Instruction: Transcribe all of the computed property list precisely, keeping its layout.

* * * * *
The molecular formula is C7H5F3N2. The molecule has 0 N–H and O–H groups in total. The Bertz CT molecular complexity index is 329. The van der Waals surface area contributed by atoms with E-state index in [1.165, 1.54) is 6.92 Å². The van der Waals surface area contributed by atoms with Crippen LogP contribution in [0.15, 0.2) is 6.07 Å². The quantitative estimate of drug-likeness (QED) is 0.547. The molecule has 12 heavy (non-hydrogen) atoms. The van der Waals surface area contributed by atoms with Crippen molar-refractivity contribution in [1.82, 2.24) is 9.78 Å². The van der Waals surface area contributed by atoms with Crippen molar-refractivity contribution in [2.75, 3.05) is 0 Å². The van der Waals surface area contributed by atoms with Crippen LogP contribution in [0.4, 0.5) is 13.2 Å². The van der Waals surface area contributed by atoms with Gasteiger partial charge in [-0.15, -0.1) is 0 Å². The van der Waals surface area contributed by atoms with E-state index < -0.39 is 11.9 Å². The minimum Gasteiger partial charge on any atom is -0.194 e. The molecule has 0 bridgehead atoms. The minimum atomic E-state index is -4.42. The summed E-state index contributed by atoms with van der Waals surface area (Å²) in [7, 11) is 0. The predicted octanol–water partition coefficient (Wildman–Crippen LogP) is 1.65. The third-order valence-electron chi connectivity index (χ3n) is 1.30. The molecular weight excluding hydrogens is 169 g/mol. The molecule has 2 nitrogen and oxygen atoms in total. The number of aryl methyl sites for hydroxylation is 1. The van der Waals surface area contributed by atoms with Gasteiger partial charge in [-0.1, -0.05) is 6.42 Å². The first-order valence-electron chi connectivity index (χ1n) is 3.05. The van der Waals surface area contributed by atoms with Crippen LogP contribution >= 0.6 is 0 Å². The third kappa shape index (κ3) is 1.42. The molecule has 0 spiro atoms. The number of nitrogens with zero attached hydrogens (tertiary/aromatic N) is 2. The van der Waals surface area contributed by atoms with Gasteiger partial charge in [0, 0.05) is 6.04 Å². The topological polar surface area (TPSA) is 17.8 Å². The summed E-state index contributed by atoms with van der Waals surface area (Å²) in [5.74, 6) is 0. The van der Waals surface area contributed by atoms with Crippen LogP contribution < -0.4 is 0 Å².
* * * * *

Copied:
The molecular formula is C7H5F3N2. The molecule has 0 N–H and O–H groups in total. The Bertz CT molecular complexity index is 329. The van der Waals surface area contributed by atoms with E-state index in [1.165, 1.54) is 6.92 Å². The van der Waals surface area contributed by atoms with Crippen LogP contribution in [0.15, 0.2) is 6.07 Å². The quantitative estimate of drug-likeness (QED) is 0.547. The molecule has 12 heavy (non-hydrogen) atoms. The van der Waals surface area contributed by atoms with Crippen molar-refractivity contribution in [1.82, 2.24) is 9.78 Å². The van der Waals surface area contributed by atoms with Crippen molar-refractivity contribution in [2.75, 3.05) is 0 Å². The van der Waals surface area contributed by atoms with Crippen LogP contribution in [0.4, 0.5) is 13.2 Å². The van der Waals surface area contributed by atoms with Gasteiger partial charge in [-0.15, -0.1) is 0 Å². The van der Waals surface area contributed by atoms with E-state index < -0.39 is 11.9 Å². The minimum Gasteiger partial charge on any atom is -0.194 e. The molecule has 0 bridgehead atoms. The minimum atomic E-state index is -4.42. The summed E-state index contributed by atoms with van der Waals surface area (Å²) in [7, 11) is 0. The predicted octanol–water partition coefficient (Wildman–Crippen LogP) is 1.65. The third-order valence-electron chi connectivity index (χ3n) is 1.30. The molecular weight excluding hydrogens is 169 g/mol. The molecule has 2 nitrogen and oxygen atoms in total. The number of aryl methyl sites for hydroxylation is 1. The van der Waals surface area contributed by atoms with Gasteiger partial charge in [-0.1, -0.05) is 6.42 Å². The first-order valence-electron chi connectivity index (χ1n) is 3.05. The van der Waals surface area contributed by atoms with Crippen LogP contribution >= 0.6 is 0 Å². The third kappa shape index (κ3) is 1.42. The molecule has 0 spiro atoms. The number of nitrogens with zero attached hydrogens (tertiary/aromatic N) is 2. The van der Waals surface area contributed by atoms with Gasteiger partial charge in [0, 0.05) is 6.04 Å². The topological polar surface area (TPSA) is 17.8 Å². The summed E-state index contributed by atoms with van der Waals surface area (Å²) in [5.74, 6) is 0. The van der Waals surface area contributed by atoms with Crippen LogP contribution < -0.4 is 0 Å².